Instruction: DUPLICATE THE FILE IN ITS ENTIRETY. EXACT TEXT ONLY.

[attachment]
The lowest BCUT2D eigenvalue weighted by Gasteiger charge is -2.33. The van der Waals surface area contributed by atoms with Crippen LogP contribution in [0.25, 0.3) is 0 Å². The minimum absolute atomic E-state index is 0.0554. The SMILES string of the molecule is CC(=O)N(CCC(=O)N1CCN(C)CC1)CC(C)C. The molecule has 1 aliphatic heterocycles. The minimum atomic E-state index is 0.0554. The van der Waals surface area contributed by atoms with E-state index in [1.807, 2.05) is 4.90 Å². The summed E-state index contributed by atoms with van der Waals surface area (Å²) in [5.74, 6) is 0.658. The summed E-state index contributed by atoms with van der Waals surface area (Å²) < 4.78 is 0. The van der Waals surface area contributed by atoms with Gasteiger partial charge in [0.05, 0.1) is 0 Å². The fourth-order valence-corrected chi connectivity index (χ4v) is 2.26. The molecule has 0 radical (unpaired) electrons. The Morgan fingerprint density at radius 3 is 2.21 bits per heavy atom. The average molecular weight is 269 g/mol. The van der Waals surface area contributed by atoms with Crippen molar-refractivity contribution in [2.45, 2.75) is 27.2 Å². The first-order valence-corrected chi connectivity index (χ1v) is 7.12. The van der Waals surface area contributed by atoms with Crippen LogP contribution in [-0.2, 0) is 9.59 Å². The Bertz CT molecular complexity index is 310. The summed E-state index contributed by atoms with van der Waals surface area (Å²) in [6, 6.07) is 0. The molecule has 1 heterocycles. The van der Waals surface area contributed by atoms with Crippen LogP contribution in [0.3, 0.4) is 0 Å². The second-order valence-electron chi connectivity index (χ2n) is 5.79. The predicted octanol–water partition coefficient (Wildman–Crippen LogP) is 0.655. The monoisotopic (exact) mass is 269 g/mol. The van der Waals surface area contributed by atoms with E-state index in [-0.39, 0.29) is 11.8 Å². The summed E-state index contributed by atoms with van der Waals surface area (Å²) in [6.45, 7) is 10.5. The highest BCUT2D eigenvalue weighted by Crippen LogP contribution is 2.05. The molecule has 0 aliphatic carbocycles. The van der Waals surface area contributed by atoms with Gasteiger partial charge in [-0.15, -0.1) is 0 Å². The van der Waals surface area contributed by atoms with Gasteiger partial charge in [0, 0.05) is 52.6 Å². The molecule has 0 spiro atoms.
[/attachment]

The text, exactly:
The lowest BCUT2D eigenvalue weighted by Gasteiger charge is -2.33. The van der Waals surface area contributed by atoms with Crippen LogP contribution in [0.25, 0.3) is 0 Å². The minimum absolute atomic E-state index is 0.0554. The SMILES string of the molecule is CC(=O)N(CCC(=O)N1CCN(C)CC1)CC(C)C. The molecule has 1 aliphatic heterocycles. The minimum atomic E-state index is 0.0554. The van der Waals surface area contributed by atoms with E-state index in [1.807, 2.05) is 4.90 Å². The summed E-state index contributed by atoms with van der Waals surface area (Å²) in [5.74, 6) is 0.658. The summed E-state index contributed by atoms with van der Waals surface area (Å²) < 4.78 is 0. The van der Waals surface area contributed by atoms with Gasteiger partial charge in [0.05, 0.1) is 0 Å². The fourth-order valence-corrected chi connectivity index (χ4v) is 2.26. The molecule has 0 radical (unpaired) electrons. The Morgan fingerprint density at radius 3 is 2.21 bits per heavy atom. The average molecular weight is 269 g/mol. The van der Waals surface area contributed by atoms with Crippen molar-refractivity contribution in [2.45, 2.75) is 27.2 Å². The first-order valence-corrected chi connectivity index (χ1v) is 7.12. The van der Waals surface area contributed by atoms with Crippen LogP contribution in [-0.2, 0) is 9.59 Å². The Bertz CT molecular complexity index is 310. The summed E-state index contributed by atoms with van der Waals surface area (Å²) in [6, 6.07) is 0. The molecule has 1 heterocycles. The van der Waals surface area contributed by atoms with Crippen LogP contribution in [0.3, 0.4) is 0 Å². The second-order valence-electron chi connectivity index (χ2n) is 5.79. The predicted octanol–water partition coefficient (Wildman–Crippen LogP) is 0.655. The monoisotopic (exact) mass is 269 g/mol. The van der Waals surface area contributed by atoms with E-state index in [-0.39, 0.29) is 11.8 Å². The summed E-state index contributed by atoms with van der Waals surface area (Å²) in [6.45, 7) is 10.5. The highest BCUT2D eigenvalue weighted by Crippen LogP contribution is 2.05. The molecule has 0 aliphatic carbocycles. The van der Waals surface area contributed by atoms with Gasteiger partial charge in [-0.15, -0.1) is 0 Å². The van der Waals surface area contributed by atoms with Gasteiger partial charge in [0, 0.05) is 52.6 Å². The molecule has 0 spiro atoms.